tue 20/11/2018

The Duck House, Vaudeville Theatre | reviews, news & interviews

The Duck House, Vaudeville Theatre

The Duck House, Vaudeville Theatre

In a flap over expenses, Ben Miller plays an MP in this satire directed by Terry Johnson

Simon Shepherd's Sir Norman takes a pasting from Ben Miller's Houston as Nancy Carroll (left) and Debbie Chazen look on©Tristram Kenton

This political satire is hardly a case of rapid-response playwriting. Opening in London's West End last night, after a month touring the regions,The Duck House is a farce about a fictional MP caught up in the parliamentary expenses scandal which hit the headlines way back in 2009. One certainly might have expected Dan Patterson (of TV’s topical Mock the Week) and Colin Swash (from Have I Got New for You) to have been swifter out of the blocks in co-authoring the script. Or have they just belatedly extracted it from their bottom drawer (adding a prologue wherein the MP looks back on the debacle)?

As for director Terry Johnson's cast, they were almost relentlessly fast-paced at the performance I attended. Presumably they’re hoping that the dialogue will seem less lame if they sprint through it with gusto, or that fewer punters will have time to notice how inept the storylining is. It's rife with either predictable or completely implausible plot developments. These talented actors deserve far better material.

Played by Ben Miller, Robert Houston (pictured below) is a smug career politician who is about to ditch the Labour Party and join the Tories. Lolling around in their plush living room, quaffing champagne, he and his elegant wife, Nancy Carroll’s Felicity, are toasting his future promotion. David Cameron is supposedly going to offer Houston a ministerial post when he becomes PM. Miller tosses the receipt for the magnum onto a bulging heap of dodgy bills.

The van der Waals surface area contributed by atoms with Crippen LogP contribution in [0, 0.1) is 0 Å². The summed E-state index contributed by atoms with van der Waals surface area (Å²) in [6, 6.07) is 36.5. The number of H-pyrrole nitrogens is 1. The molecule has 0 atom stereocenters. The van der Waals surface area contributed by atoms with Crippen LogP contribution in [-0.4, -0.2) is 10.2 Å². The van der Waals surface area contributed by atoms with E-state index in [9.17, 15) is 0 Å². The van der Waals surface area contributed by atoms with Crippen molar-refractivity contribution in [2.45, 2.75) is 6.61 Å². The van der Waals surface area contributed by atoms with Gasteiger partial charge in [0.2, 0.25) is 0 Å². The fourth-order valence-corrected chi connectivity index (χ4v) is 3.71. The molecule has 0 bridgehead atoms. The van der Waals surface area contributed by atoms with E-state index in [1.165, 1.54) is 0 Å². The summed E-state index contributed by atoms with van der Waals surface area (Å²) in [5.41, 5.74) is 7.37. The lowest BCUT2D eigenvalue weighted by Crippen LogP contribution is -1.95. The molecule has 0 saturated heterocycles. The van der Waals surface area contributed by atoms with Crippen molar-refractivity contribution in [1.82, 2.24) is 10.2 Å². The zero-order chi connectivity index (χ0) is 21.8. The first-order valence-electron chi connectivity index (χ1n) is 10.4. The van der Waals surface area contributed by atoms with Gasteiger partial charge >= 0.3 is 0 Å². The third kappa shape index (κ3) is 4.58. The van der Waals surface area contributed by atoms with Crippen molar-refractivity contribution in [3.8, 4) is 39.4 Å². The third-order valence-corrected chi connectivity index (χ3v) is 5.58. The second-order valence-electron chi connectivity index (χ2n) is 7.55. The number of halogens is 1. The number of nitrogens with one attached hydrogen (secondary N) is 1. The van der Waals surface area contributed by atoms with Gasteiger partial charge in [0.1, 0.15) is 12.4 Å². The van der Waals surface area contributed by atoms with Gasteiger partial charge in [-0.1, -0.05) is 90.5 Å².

Ben Miller with champagne in The Duck HouseThen the expenses scandal breaks and we glean the Conservatives are sending over one of their bigwigs, Sir Norman (Simon Shepherd), just to check that Houston hasn’t erred financially. Cue lots of frantic yelling and stuffing of unwarranted accessories into broom cupboards, aided by the illegal housemaid (Debbie Chazen with Russian accent and attitude).

Basically, Houston’s catalogue of luxuries is a compilation of items for which real-life politicos put in claims: elephant lamps just like Michael Gove’s; hanging baskets as with Margaret Beckett; an ornamental duck house resembling the one Sir Peter Viggers came to regret. The list goes on.

Having rumbled the situation, Sir Norman inexplicably declares it’s no big problem. That means we have a whole second half to go, with the Houstons facing another visit, this time desperately redecorating their son Seb’s squalid flat which the MP has registered as his own second residence. Handily, they catch Sir Norman hiding in the wardrobe. He has been paying Seb’s girlfriend, a phlegmatic Diana Vickers, for a kinky spanking session. The paparazzi are gathering outside and, climactically, we’re asked to believe that Cameron is coming to see what’s going on, in person.

There are occasional hilarious moments of physical comedy: Miller’s Houston trying to act nonchalant while trowelling splattered cream cakes off Sir Norman’s waistcoat; Carroll’s Felicity vainly pretending she’s a skilled secretary, waving the computer mouse like a TV remote control. For the most part, however, your money would be better spent on box sets of Yes, Minister or In The Thick of It.

Follow Kate Bassett on Twitter

(See overleaf for the official trailer for this production)

Lots of frantic yelling and stuffing of unwarranted accessories into broom cupboards

rating

Editor Rating: 
2
Average: 2 (1 vote)

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